A Business Facilitator provides guidance, ideas, and accountability at every stage of a business lifecycle, from the initial set‐up, to managing growth, to overcoming the obstacles that will surely crop up along the way. Good coaching is as crucial to ongoing growth and success in sports and in business.
Small and Medium Enterprises (SMEs) that were voted as being the best performers in a national survey by Glassdoor all had a Business Facilitator either working with the business owner or their staff.
“A good Facilitator can help you see what you’re missing and identify your blind spots.”- Michael Cooper
“You get help and guidance, you learn, you stretch, you grow, and you become willing to take actions that are seriously outside of your comfort zone.” – Michael Mapes
“A Facilitator is one who contributes structure and process to interactions so individuals, teams or groups are able to function effectively and make high-quality decisions. They are a helper and enabler whose goal is to support others as they achieve exceptional performance.” – Ingrid Bens
Founded in 1997, the AIBEF is the Peak Body for Enterprise and Business Facilitation and Facilitators.
Our mission is to be the leader in fostering excellence, integrity and professionalism in our industry, and to establish and maintain the high standard of skills required for business and enterprise facilitation.
LEARN HOW YOU CAN OPTIMIZE YOUR POTENTIAL
With Members located throughout Australia and New Zealand, we can provide advice, guidance and solutions for every enterprise.
Look for the AIBEF Accreditation with your Facilitator, and you know that you have a fully-accredited, experienced Professional who is a qualified and recognised expert in their industry.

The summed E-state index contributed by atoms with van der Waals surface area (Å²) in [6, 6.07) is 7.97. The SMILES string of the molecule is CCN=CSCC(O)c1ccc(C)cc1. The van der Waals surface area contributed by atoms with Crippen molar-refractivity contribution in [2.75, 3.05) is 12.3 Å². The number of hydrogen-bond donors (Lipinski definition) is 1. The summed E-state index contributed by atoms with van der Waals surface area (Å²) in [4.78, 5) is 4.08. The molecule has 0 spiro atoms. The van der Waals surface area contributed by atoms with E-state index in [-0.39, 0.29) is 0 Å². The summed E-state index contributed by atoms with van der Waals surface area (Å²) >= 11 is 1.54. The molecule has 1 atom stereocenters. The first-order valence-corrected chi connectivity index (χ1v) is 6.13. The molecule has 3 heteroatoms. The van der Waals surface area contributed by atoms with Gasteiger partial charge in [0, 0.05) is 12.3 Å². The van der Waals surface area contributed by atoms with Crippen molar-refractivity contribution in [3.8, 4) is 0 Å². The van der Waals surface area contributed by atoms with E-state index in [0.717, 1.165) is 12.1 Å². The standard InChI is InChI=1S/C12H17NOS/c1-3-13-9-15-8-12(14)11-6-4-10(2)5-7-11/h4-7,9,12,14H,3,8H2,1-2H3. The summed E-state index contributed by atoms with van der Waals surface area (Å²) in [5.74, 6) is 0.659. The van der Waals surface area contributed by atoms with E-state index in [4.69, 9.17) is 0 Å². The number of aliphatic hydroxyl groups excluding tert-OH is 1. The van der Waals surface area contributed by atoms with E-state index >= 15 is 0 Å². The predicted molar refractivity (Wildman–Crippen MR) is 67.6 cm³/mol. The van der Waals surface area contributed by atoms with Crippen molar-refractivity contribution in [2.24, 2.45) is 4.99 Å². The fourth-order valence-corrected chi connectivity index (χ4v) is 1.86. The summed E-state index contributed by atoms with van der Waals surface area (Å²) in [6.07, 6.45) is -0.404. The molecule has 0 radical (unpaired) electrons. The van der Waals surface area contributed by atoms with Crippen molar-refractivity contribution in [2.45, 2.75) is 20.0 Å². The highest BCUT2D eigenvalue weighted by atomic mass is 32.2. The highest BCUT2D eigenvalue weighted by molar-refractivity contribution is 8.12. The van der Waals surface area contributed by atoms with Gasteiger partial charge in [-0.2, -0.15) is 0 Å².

Contact AIBEF for more information or to request a FREE Consult.
To establish and uphold professional standards of competency, responsibility, objectivity and integrity in business or enterprise facilitation.
- To identify, promote or provide access to training to maintain professional standards for business enterprise facilitators.
- To provide all members with current information about relevant conferences, seminars, meetings and publications to maintain professional competence.
- To promote the AIEF’s goals and objectives to the business and enterprise support industry to ensure maximum utilisation of Institute services and resources.
- To encompass all in the business support industry to uphold the AIEF’s code of conduct and high professional standards.
- To encourage, undertake and support research into the art and science of enterprise facilitation and its impact on small business performance.
- To advise and inform government, industry and business on matters relating to the building of an enterprise culture in Australia and New Zealand.
As you could all most agree, Face-2-Face Networking is a very useful tool in promoting your business as well as your own, personal, identity.
Most cities have a number of different Networking Events and Groups to choose from. By attending those that appeal to you most, you can soon see what groups are going to work for you. You could be looking for connections with other business owners to help promote your venture; you could also be looking for mentors and others in the same industry as more of Support Network or Bran storming activity.